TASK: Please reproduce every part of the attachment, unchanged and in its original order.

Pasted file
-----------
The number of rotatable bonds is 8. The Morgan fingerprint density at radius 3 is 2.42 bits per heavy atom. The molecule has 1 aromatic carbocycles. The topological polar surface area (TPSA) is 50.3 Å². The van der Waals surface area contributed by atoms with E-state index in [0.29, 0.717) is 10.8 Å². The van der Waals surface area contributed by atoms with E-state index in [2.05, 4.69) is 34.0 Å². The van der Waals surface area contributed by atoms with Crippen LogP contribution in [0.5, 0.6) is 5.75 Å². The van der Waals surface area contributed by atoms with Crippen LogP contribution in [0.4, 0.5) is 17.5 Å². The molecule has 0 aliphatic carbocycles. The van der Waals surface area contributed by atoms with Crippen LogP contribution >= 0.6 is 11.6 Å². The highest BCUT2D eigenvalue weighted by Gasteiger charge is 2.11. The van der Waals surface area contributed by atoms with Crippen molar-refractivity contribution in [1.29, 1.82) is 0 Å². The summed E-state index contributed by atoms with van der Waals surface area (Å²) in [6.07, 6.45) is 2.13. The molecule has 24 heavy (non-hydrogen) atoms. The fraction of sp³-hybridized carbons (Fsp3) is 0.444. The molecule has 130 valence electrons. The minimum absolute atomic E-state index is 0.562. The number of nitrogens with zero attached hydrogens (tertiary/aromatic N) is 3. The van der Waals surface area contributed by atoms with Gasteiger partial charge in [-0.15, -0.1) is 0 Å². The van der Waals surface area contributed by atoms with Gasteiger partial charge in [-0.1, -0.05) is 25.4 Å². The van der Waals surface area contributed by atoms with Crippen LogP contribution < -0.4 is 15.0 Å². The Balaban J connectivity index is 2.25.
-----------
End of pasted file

The number of rotatable bonds is 8. The Morgan fingerprint density at radius 3 is 2.42 bits per heavy atom. The molecule has 1 aromatic carbocycles. The topological polar surface area (TPSA) is 50.3 Å². The van der Waals surface area contributed by atoms with E-state index in [0.29, 0.717) is 10.8 Å². The van der Waals surface area contributed by atoms with E-state index in [2.05, 4.69) is 34.0 Å². The van der Waals surface area contributed by atoms with Crippen LogP contribution in [0.5, 0.6) is 5.75 Å². The van der Waals surface area contributed by atoms with Crippen LogP contribution in [0.4, 0.5) is 17.5 Å². The molecule has 0 aliphatic carbocycles. The van der Waals surface area contributed by atoms with Crippen LogP contribution >= 0.6 is 11.6 Å². The highest BCUT2D eigenvalue weighted by Gasteiger charge is 2.11. The van der Waals surface area contributed by atoms with Crippen molar-refractivity contribution in [1.29, 1.82) is 0 Å². The summed E-state index contributed by atoms with van der Waals surface area (Å²) in [6.07, 6.45) is 2.13. The molecule has 24 heavy (non-hydrogen) atoms. The fraction of sp³-hybridized carbons (Fsp3) is 0.444. The molecule has 130 valence electrons. The minimum absolute atomic E-state index is 0.562. The number of nitrogens with zero attached hydrogens (tertiary/aromatic N) is 3. The van der Waals surface area contributed by atoms with Gasteiger partial charge in [-0.15, -0.1) is 0 Å². The van der Waals surface area contributed by atoms with Gasteiger partial charge in [-0.1, -0.05) is 25.4 Å². The van der Waals surface area contributed by atoms with Crippen LogP contribution < -0.4 is 15.0 Å². The Balaban J connectivity index is 2.25.